3.4.4 Canonical Correspondence analysis (CCA) CCA showed a strong association of diatom diversity with K, thermal conductivity, TDS, Cu, and Na along the first axis (eigen value=0.194) and with temperature, pH, Ca, and altitude along the second axis (Figure-6). Both the axis accounted for 77.25% of the variance. Diatoms species viz. Achnanthidium minutissimum, Nitzschia palea, Nitzschia dissipata, Hantzschia amphioxys, Suirella angustata, and Encyonema minutum present on the right side of the axis were associated with K, thermal conductivity, TDS, Cu, Na and temperature that corresponds to Manimahesh Lake and Padri Pass . While Odontidium mesodon and Pinnularia viridis present on the left side of the axis showed preference to altitude, Ca and pH that corresponds to Sach Pass.
Figure-6: Canonical Correspondence analysis (CCA) triplots showing the distribution of sites along the axes based on a relationship between Physico-Chemical variables and diatoms taxa
3.4.5 Clustering analysis (Hierarchical clustering)
The sampling sites were classified into different clusters by hierarchical clustering for sorting the data based on diatoms diversity and sampling sites (Figure-7 & 8). In hierarchical clustering of diatoms, the species are cluster-based on abundance which shows the species on the right side are highly abundant in the samples and on the left side shows a lower abundance of the species.
Similarly, the second figure of cluster analysis the sampling sites of Padri Pass and Sach Pass are closely related in the cluster based on physicochemical variables and diatoms abundance while Manimahesh Lake lies in a different cluster indicated that this is weakly related.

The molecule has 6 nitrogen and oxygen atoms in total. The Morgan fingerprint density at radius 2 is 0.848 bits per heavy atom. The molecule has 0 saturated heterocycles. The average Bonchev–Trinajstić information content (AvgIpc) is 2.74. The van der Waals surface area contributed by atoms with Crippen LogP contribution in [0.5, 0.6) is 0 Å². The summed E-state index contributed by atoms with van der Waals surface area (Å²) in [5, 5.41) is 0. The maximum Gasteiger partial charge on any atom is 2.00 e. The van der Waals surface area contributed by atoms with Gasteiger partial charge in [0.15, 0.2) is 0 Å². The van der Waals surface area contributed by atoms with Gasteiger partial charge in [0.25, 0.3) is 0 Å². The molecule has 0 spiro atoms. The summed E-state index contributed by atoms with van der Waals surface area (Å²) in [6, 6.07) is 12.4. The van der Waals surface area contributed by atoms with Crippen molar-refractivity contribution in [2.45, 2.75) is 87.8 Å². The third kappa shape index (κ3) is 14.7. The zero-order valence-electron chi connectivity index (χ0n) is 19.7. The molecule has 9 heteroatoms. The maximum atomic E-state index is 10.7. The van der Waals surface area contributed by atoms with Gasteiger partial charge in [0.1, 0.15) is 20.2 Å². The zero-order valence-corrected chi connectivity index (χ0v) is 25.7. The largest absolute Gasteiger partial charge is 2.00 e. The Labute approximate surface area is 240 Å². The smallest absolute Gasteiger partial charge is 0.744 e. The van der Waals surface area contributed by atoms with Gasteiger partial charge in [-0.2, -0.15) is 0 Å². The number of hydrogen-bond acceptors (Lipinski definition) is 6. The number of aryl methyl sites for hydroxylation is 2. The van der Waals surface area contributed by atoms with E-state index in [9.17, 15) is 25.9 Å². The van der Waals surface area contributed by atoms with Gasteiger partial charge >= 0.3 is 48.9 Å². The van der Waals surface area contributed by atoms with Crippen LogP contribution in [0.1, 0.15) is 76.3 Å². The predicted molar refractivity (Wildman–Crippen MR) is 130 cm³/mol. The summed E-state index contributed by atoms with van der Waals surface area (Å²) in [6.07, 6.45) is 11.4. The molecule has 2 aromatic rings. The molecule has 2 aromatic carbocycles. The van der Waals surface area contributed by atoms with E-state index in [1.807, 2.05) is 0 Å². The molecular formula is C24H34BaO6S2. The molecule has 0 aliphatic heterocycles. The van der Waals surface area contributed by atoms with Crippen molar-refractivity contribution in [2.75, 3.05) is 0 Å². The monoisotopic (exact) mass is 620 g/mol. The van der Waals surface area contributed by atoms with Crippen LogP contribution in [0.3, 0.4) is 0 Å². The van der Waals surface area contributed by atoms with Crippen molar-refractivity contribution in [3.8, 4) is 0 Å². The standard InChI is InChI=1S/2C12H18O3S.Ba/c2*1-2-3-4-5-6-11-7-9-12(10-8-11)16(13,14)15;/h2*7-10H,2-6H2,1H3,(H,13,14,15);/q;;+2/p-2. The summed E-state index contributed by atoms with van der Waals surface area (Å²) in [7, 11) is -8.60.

Figure-7 & 8: Hierarchical clustering of Diatoms assemblages based on abundance and locations observed at three sites.
The present study conducted in highlands of western Himalayas showed that diatoms diversity and composition varied significantly with respect to environmental conditions such as water chemistry, temperature and character of habitat. The water quality in remote mountains are least affected due to direct inputs of pollutants however Manimahesh Lake is periodically affected as this lake is a important pilgrimage site and thus visited by number of piligrims during Manimahesh Yatra in the august month of the year. Similarly the Sach Pass and Padri pass are also got impacted by tourists and local inhabitants. Biodiversity and composition of benthic diatoms assemblages can be influenced by the level of protection of lakes and ponds which maintains higher ecological status and functional diversity than non protected ones (Viktoria et al, 2021). The sites having naturalized catchments and low human interference are mainly dominated by tychoplanktic diatoms which are generally found in higher altitudes (Griffiths et al, 2021). In our study the sampling sites are located in highlands within range from 3000 m to 4313 m having diatoms taxa ranged from 28-45. A study conducted by Compere (1983) in western Himalayas showed that there is sharp decrease of diatoms taxa in highlands localities above 3000 m.
In our study conductivity at Sach Pass (4313 m) ranges from 45-115 µS cm-1, Manimahesh lake (4088 m) 25.10-847 µS cm-1 and Padri Pass (3000 m) 230-405 µS cm-1. Loffler (1969) reported that specific conductivity is higher in low drainage lakes and also decreases with increase in altitude while Lacoul & Freedman (2005) in their study showed that there is linear decline of macrophytes with respect to species richness and diversity with increase in altitude. Yang et al (2003) studied interference models from eastern Tibetan plateau for diatoms based conductivity and water level inference models and showed that conductivity explained 98% of variation due to high covariance among two variables. Studies conducted on diatom assemblages in springs with high conductivity and lower temperature showed higher diversity of diatoms assemblages (Beauger et al, 2017; Angel et al, 2018; Lai et al, 2019). Yu et al, 2019 in their study showed